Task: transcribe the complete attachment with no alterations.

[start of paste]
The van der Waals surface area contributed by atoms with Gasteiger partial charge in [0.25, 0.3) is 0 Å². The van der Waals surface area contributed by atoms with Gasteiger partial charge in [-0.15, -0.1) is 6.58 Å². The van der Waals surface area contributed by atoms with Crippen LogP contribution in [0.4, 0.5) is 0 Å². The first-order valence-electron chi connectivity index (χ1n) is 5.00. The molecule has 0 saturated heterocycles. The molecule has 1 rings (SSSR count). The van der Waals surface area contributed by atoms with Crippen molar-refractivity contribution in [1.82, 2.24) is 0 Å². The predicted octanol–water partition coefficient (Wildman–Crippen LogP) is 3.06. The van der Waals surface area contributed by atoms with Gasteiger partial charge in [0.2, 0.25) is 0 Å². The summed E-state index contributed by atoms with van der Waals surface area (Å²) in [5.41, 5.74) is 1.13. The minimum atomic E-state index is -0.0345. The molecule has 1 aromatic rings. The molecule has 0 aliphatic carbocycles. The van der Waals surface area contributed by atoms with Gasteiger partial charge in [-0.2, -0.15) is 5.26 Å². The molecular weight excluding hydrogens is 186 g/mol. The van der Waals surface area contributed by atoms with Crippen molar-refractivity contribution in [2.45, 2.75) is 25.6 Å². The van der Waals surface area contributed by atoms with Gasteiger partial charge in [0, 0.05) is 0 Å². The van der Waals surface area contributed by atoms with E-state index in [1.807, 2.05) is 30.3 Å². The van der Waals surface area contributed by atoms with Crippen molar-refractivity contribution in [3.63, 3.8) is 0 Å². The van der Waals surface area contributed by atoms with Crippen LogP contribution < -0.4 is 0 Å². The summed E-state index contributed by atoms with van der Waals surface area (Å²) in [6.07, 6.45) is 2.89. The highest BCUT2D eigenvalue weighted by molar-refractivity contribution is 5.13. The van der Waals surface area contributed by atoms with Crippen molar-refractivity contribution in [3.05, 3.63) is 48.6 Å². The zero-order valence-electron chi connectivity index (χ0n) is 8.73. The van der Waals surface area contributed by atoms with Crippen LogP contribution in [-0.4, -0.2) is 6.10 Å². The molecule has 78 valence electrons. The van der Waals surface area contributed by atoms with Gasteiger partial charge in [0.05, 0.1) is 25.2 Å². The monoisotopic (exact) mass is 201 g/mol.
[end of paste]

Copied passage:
The van der Waals surface area contributed by atoms with Gasteiger partial charge in [0.25, 0.3) is 0 Å². The van der Waals surface area contributed by atoms with Gasteiger partial charge in [-0.15, -0.1) is 6.58 Å². The van der Waals surface area contributed by atoms with Crippen LogP contribution in [0.4, 0.5) is 0 Å². The first-order valence-electron chi connectivity index (χ1n) is 5.00. The molecule has 0 saturated heterocycles. The molecule has 1 rings (SSSR count). The van der Waals surface area contributed by atoms with Crippen molar-refractivity contribution in [1.82, 2.24) is 0 Å². The predicted octanol–water partition coefficient (Wildman–Crippen LogP) is 3.06. The van der Waals surface area contributed by atoms with Gasteiger partial charge in [0.2, 0.25) is 0 Å². The summed E-state index contributed by atoms with van der Waals surface area (Å²) in [5.41, 5.74) is 1.13. The minimum atomic E-state index is -0.0345. The molecule has 1 aromatic rings. The molecule has 0 aliphatic carbocycles. The van der Waals surface area contributed by atoms with Gasteiger partial charge in [-0.2, -0.15) is 5.26 Å². The molecular weight excluding hydrogens is 186 g/mol. The van der Waals surface area contributed by atoms with Crippen molar-refractivity contribution in [2.45, 2.75) is 25.6 Å². The van der Waals surface area contributed by atoms with Gasteiger partial charge in [0, 0.05) is 0 Å². The van der Waals surface area contributed by atoms with E-state index in [1.807, 2.05) is 30.3 Å². The van der Waals surface area contributed by atoms with Crippen molar-refractivity contribution in [3.63, 3.8) is 0 Å². The van der Waals surface area contributed by atoms with Crippen LogP contribution < -0.4 is 0 Å². The summed E-state index contributed by atoms with van der Waals surface area (Å²) in [6.07, 6.45) is 2.89. The highest BCUT2D eigenvalue weighted by molar-refractivity contribution is 5.13. The van der Waals surface area contributed by atoms with Crippen molar-refractivity contribution in [3.05, 3.63) is 48.6 Å². The zero-order valence-electron chi connectivity index (χ0n) is 8.73. The van der Waals surface area contributed by atoms with Crippen LogP contribution in [-0.4, -0.2) is 6.10 Å². The molecule has 78 valence electrons. The van der Waals surface area contributed by atoms with Gasteiger partial charge in [0.05, 0.1) is 25.2 Å². The monoisotopic (exact) mass is 201 g/mol.